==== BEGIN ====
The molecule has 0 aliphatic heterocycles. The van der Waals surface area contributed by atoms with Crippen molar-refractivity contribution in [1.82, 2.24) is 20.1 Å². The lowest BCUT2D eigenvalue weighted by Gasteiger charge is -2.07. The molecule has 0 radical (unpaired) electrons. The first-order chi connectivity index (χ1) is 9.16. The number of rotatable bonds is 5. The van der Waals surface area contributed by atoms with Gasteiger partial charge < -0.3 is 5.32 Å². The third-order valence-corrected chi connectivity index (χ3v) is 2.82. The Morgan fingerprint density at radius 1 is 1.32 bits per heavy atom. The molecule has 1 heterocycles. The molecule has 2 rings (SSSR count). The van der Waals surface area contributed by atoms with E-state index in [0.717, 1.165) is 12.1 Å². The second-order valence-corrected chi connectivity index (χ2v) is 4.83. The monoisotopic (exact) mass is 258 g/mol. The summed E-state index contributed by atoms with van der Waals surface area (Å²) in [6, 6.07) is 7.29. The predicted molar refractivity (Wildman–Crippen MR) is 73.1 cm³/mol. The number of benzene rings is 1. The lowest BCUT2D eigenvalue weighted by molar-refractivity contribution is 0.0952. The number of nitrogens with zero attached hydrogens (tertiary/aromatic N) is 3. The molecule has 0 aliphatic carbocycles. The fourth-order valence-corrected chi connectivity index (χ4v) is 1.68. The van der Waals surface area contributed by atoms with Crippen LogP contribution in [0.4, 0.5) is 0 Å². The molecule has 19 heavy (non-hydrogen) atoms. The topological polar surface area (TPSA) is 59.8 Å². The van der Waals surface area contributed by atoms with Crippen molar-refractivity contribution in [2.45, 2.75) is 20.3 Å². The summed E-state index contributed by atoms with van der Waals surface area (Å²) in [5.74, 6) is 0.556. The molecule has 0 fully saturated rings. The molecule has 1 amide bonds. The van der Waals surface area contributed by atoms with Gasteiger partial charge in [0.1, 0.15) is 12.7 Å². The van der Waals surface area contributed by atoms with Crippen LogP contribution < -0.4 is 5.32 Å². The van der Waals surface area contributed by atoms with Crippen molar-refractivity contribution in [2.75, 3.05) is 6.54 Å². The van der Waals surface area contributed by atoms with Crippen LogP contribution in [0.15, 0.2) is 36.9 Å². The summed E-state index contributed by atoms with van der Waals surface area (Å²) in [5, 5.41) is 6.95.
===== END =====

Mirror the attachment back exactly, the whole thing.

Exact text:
The molecule has 0 aliphatic heterocycles. The van der Waals surface area contributed by atoms with Crippen molar-refractivity contribution in [1.82, 2.24) is 20.1 Å². The lowest BCUT2D eigenvalue weighted by Gasteiger charge is -2.07. The molecule has 0 radical (unpaired) electrons. The first-order chi connectivity index (χ1) is 9.16. The number of rotatable bonds is 5. The van der Waals surface area contributed by atoms with Gasteiger partial charge < -0.3 is 5.32 Å². The third-order valence-corrected chi connectivity index (χ3v) is 2.82. The Morgan fingerprint density at radius 1 is 1.32 bits per heavy atom. The molecule has 1 heterocycles. The molecule has 2 rings (SSSR count). The van der Waals surface area contributed by atoms with E-state index in [0.717, 1.165) is 12.1 Å². The second-order valence-corrected chi connectivity index (χ2v) is 4.83. The monoisotopic (exact) mass is 258 g/mol. The summed E-state index contributed by atoms with van der Waals surface area (Å²) in [6, 6.07) is 7.29. The predicted molar refractivity (Wildman–Crippen MR) is 73.1 cm³/mol. The number of benzene rings is 1. The lowest BCUT2D eigenvalue weighted by molar-refractivity contribution is 0.0952. The number of nitrogens with zero attached hydrogens (tertiary/aromatic N) is 3. The molecule has 0 aliphatic carbocycles. The fourth-order valence-corrected chi connectivity index (χ4v) is 1.68. The van der Waals surface area contributed by atoms with Crippen LogP contribution in [0.4, 0.5) is 0 Å². The molecule has 19 heavy (non-hydrogen) atoms. The topological polar surface area (TPSA) is 59.8 Å². The van der Waals surface area contributed by atoms with Crippen molar-refractivity contribution in [2.45, 2.75) is 20.3 Å². The summed E-state index contributed by atoms with van der Waals surface area (Å²) in [5.74, 6) is 0.556. The molecule has 0 fully saturated rings. The molecule has 1 amide bonds. The van der Waals surface area contributed by atoms with Gasteiger partial charge in [0.1, 0.15) is 12.7 Å². The van der Waals surface area contributed by atoms with Crippen LogP contribution < -0.4 is 5.32 Å². The van der Waals surface area contributed by atoms with Crippen molar-refractivity contribution in [2.75, 3.05) is 6.54 Å². The van der Waals surface area contributed by atoms with Crippen LogP contribution in [0.15, 0.2) is 36.9 Å². The summed E-state index contributed by atoms with van der Waals surface area (Å²) in [5, 5.41) is 6.95.